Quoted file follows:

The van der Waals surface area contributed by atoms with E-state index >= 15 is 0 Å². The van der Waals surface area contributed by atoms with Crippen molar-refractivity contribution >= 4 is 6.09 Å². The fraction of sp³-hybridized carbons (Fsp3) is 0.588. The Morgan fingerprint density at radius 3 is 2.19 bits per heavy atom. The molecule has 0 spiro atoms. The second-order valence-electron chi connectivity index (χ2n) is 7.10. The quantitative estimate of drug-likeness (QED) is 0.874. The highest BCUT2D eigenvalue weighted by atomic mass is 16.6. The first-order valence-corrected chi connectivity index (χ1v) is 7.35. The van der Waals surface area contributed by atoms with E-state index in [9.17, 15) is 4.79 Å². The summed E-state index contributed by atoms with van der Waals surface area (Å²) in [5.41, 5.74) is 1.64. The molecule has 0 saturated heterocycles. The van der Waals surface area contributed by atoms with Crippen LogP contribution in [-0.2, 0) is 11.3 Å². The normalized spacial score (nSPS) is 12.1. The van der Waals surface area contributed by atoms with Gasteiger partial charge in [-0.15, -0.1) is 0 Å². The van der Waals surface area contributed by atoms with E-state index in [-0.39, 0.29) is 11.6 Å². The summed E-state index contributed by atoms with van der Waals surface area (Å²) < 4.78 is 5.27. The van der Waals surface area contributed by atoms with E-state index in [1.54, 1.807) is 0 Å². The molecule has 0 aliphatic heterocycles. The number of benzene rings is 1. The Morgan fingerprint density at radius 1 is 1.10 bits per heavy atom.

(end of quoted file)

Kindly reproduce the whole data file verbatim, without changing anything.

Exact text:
The van der Waals surface area contributed by atoms with E-state index >= 15 is 0 Å². The van der Waals surface area contributed by atoms with Crippen molar-refractivity contribution >= 4 is 6.09 Å². The fraction of sp³-hybridized carbons (Fsp3) is 0.588. The Morgan fingerprint density at radius 3 is 2.19 bits per heavy atom. The molecule has 0 spiro atoms. The second-order valence-electron chi connectivity index (χ2n) is 7.10. The quantitative estimate of drug-likeness (QED) is 0.874. The highest BCUT2D eigenvalue weighted by atomic mass is 16.6. The first-order valence-corrected chi connectivity index (χ1v) is 7.35. The van der Waals surface area contributed by atoms with E-state index in [9.17, 15) is 4.79 Å². The summed E-state index contributed by atoms with van der Waals surface area (Å²) in [5.41, 5.74) is 1.64. The molecule has 0 saturated heterocycles. The van der Waals surface area contributed by atoms with Crippen LogP contribution in [-0.2, 0) is 11.3 Å². The normalized spacial score (nSPS) is 12.1. The van der Waals surface area contributed by atoms with Gasteiger partial charge in [-0.15, -0.1) is 0 Å². The van der Waals surface area contributed by atoms with E-state index in [-0.39, 0.29) is 11.6 Å². The summed E-state index contributed by atoms with van der Waals surface area (Å²) < 4.78 is 5.27. The van der Waals surface area contributed by atoms with E-state index in [1.54, 1.807) is 0 Å². The molecule has 0 aliphatic heterocycles. The number of benzene rings is 1. The Morgan fingerprint density at radius 1 is 1.10 bits per heavy atom.